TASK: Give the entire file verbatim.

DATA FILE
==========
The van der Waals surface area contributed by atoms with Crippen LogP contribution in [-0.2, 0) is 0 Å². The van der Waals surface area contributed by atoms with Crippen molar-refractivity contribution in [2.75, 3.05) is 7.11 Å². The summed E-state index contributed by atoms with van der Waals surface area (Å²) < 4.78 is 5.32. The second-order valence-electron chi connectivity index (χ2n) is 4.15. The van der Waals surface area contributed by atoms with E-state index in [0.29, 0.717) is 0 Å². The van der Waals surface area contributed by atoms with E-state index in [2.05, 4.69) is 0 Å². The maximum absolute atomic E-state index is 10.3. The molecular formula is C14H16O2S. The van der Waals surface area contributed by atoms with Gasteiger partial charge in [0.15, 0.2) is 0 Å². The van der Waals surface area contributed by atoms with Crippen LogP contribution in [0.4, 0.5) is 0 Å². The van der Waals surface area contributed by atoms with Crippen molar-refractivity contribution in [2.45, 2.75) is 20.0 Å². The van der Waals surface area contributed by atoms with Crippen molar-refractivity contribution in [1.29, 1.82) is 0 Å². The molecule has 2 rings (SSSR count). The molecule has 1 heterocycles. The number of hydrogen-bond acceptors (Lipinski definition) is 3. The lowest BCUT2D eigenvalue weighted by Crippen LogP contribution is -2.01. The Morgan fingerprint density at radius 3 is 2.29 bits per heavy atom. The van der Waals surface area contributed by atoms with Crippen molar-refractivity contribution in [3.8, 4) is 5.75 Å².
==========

The van der Waals surface area contributed by atoms with Crippen LogP contribution in [-0.2, 0) is 0 Å². The van der Waals surface area contributed by atoms with Crippen molar-refractivity contribution in [2.75, 3.05) is 7.11 Å². The summed E-state index contributed by atoms with van der Waals surface area (Å²) < 4.78 is 5.32. The second-order valence-electron chi connectivity index (χ2n) is 4.15. The van der Waals surface area contributed by atoms with E-state index in [0.29, 0.717) is 0 Å². The van der Waals surface area contributed by atoms with E-state index in [2.05, 4.69) is 0 Å². The maximum absolute atomic E-state index is 10.3. The molecular formula is C14H16O2S. The van der Waals surface area contributed by atoms with Gasteiger partial charge in [0.15, 0.2) is 0 Å². The van der Waals surface area contributed by atoms with Crippen LogP contribution in [0.4, 0.5) is 0 Å². The van der Waals surface area contributed by atoms with Crippen molar-refractivity contribution in [2.45, 2.75) is 20.0 Å². The van der Waals surface area contributed by atoms with Crippen molar-refractivity contribution in [1.29, 1.82) is 0 Å². The molecule has 2 rings (SSSR count). The molecule has 1 heterocycles. The number of hydrogen-bond acceptors (Lipinski definition) is 3. The lowest BCUT2D eigenvalue weighted by Crippen LogP contribution is -2.01. The Morgan fingerprint density at radius 3 is 2.29 bits per heavy atom. The van der Waals surface area contributed by atoms with Crippen molar-refractivity contribution in [3.8, 4) is 5.75 Å².